Ellis Valentine on Baseball, Restoration & Volunteering
Mar 24, 2017 03:17PM ● Published by Melanie Heisinger
By Kerry Pipes
Ellis Valentine was a natural as a Major League Baseball player. He could hit, he could field, and from his spot in right field, he could throw a man out at home plate with a laser beam arm. But injuries and personal issues shortened his career and even led to post-baseball problems. But he conjured up a comeback, turned his life around and has spent years helping others since.
Valentine was born in Helena, Arkansas, grew up in Los Angeles and was breaking windows with his powerful arm by age 7. It didn’t take long for coaches to notice his prowess. He continued to impress right into high school and had been drafted into the Montreal Expos system by age 17. He went on to play for a decade for four different Major League Baseball teams - Montreal Expos (1975–1981), New York Mets (1981–1982), California Angels (1983) and Texas Rangers (1985).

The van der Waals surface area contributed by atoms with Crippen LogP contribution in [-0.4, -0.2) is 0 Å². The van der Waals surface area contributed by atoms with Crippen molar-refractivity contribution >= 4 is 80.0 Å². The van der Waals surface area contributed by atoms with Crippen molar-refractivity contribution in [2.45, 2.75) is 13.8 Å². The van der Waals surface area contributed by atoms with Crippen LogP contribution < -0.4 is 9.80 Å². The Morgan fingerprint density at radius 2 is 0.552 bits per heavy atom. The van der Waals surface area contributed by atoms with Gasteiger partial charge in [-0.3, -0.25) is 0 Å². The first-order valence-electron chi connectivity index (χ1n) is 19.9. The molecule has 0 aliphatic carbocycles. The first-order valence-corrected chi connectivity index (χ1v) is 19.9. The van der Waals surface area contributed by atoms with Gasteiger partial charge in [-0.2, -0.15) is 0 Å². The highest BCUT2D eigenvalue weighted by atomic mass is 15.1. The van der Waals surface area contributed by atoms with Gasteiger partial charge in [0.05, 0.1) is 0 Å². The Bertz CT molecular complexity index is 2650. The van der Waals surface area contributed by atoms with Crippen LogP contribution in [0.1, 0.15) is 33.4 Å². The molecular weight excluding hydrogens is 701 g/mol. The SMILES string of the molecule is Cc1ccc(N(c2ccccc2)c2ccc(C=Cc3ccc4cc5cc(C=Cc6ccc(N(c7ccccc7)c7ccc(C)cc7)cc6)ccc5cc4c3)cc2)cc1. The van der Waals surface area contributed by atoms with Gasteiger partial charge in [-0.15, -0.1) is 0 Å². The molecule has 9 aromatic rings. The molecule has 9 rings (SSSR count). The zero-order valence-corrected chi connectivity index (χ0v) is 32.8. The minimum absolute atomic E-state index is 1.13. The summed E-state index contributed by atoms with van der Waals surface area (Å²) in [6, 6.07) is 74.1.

After baseball, Valentine faced some personal difficulties, cleaned up his act and spent years as a licensed counselor in California. In 2006, he moved back to North Texas and he and his family settled in Grand Prairie. Valentine has been busy with volunteer work and helping others throughout the community, namely through the Raft Recovery non-profit organization he founded.
We had a chance recently to visit with Valentine where he candidly shared about his life, both the good and bad, and what he’s been up to lately. He’s a big guy, and slightly intimidating, but just as friendly and engaging as can be. Here’s what he shared.